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Sarah Palin and Alaska Natives- Part 1

A recent web article is worthy of some review and discussion in regards to Governor Palin’s “Record on Alaska Native and Tribal Issues”. It is good when substantive policy issues are referenced in the discussion of Palin. A lot of people are unaware of the importance of indigenous issues in Alaska. In the 2000 Census, 15.6% of the Alaska population listed themselves as Alaskan native or American Indian. “While over 40% of the residents live in the largest city of Anchorage, most of the rest of the state is sparsely populated or uninhabited with communities separated by vast distances. 52.3% of the state population lives in frontier areas.” This makes for a significant percentage of the population in rural regions. There are also well-established tribal governments in Alaska. “There are 562 tribal governments in the United States with 225 of them located in Alaska,” explains Paul G. Moorhead, a Federal Indian law and policy attorney with the Indian Tribal Governments Practice Group at Gardner, Carton & Douglas in Washington, D.C.”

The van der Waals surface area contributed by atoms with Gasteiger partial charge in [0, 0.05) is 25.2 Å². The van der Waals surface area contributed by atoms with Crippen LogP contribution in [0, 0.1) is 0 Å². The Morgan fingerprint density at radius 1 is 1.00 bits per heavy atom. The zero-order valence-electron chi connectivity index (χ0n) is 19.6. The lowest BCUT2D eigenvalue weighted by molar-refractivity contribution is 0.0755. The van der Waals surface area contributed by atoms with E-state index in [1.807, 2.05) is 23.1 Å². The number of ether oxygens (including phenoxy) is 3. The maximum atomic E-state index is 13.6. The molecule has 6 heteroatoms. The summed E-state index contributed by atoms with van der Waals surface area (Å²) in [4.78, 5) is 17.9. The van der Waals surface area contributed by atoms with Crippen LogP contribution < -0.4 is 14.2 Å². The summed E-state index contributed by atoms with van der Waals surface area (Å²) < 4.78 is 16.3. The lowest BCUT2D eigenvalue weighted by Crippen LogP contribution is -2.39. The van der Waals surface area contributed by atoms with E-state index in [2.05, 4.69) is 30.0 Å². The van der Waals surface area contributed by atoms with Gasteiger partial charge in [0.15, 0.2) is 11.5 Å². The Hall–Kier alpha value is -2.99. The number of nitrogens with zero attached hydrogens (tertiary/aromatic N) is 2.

The most significant act in recent history that impacted indigenous and Native Alaskan peoples was “in 1971, the Alaska Native Claims Settlement Act was signed into law by the U.S. President, under which the Natives relinquished aboriginal claims to their lands.[2] In return, they received access to 44 million acres (180,000 km²) of land and were paid $963 million. The land and money were divided among regional, urban, and village corporations.”

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